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The following essay was originally published in Manual of Greek Literature from the Earliest Authentic Periods to the Close of the Byzantine Era. Charles Anthon. New York: Harper & Brothers, 1853. pp. 194-5.

Ion, of Chios, was one of the five Athenian tragic poets of the canon. He lived at Athens in the time of Aeschylus and Cimon, and in the fragments of his writings speaks of the events of their day as from personal knowledge. He was a very comprehensive writer, and, what was very uncommon in ancient times, a prose author as well as a poet. He wrote a history in the dialect and after the manner of Herodotus, except that he paid more attention to the private life of distinguished individuals. This work was probably the same which is quoted by Pausanias. Another prose work ... seems to have been a treatise on the constitution of things according to the theory of triads, and which some ancient writers ascribe to Orpheus. Another work seems to have contained either an account of his own travels, or of the visits of great men to Chios.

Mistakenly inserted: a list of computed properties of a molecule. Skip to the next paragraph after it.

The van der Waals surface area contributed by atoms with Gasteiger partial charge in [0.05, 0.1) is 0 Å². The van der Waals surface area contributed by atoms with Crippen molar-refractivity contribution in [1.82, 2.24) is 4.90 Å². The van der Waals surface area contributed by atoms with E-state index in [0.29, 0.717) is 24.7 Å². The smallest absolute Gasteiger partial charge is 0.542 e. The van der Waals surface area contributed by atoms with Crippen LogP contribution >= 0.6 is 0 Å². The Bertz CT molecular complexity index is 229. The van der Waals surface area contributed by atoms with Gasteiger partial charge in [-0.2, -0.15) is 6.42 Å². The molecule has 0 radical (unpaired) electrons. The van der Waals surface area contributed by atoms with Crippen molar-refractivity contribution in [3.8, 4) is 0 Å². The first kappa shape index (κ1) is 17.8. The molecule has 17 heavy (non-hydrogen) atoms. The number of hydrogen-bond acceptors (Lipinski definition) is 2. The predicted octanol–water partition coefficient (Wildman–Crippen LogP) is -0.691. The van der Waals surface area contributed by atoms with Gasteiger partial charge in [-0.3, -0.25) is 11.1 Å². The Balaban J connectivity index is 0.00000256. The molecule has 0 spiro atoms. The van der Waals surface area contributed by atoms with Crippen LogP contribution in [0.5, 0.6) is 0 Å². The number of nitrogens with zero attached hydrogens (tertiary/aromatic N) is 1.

Ion did not come forward as a tragedian until B.C. 452, after the death of Aeschylus, whose place, it seems, he expected to fill on the stage. The materials of his dramas were in a great measure taken from Homer; they may have been connected in trilogies like those of Aeschylus; the few remains, however, hardly allow us to trace the connection of these trilogical compositions. He is mentioned as third in competition with Euripides and Iophon (B.C. 429-428); and he died before B.C. 419, as appears from the Peace of Aristophanes, which was brought out in that year. Only one victory of Ion's is mentioned, on which occasion, it is said, having gained the dithyrambic and tragic prizes at the same time, he presented every Athenian with a pitcher of Chian wine. Hence it would seem that he was a man of considerable wealth. The number of his tragedies is variously stated at twelve, thirty, and forty. We have the titles and a few fragments of eleven. Longinus describes the style of Ion's tragedies as marked by petty refinements and want of boldness, and he adds an expression, which shows the distance that there was, in the opinion of the ancients, between the great tragedians and the best of their rivals, that no one in his senses would compare the value of the Oedipus with that of all the tragedies of Ion taken together. Nevertheless, he was greatly admired, chiefly, it would seem, for a sort of elegant wit. There are some beautiful passages in the extant fragments of his tragedies. Commentaries were written upon him by Arcesilaus, Batton of Sinope, Didymus, Epigenes, and even by Aristarchus. Besides his tragedies, we are told by the scholiast on Aristophanes that Ion also wrote lyric poems, comedies, epigrams, pæans, hymns, scholia, and elegies. Respecting his comedies a doubt has been raised, on account of the confusion between comedy and tragedy, which is so frequent in the writings of the grammarians; but, in the case of so universal a writer as Ion, the probability seems to be in favor of the scholiast's statement.

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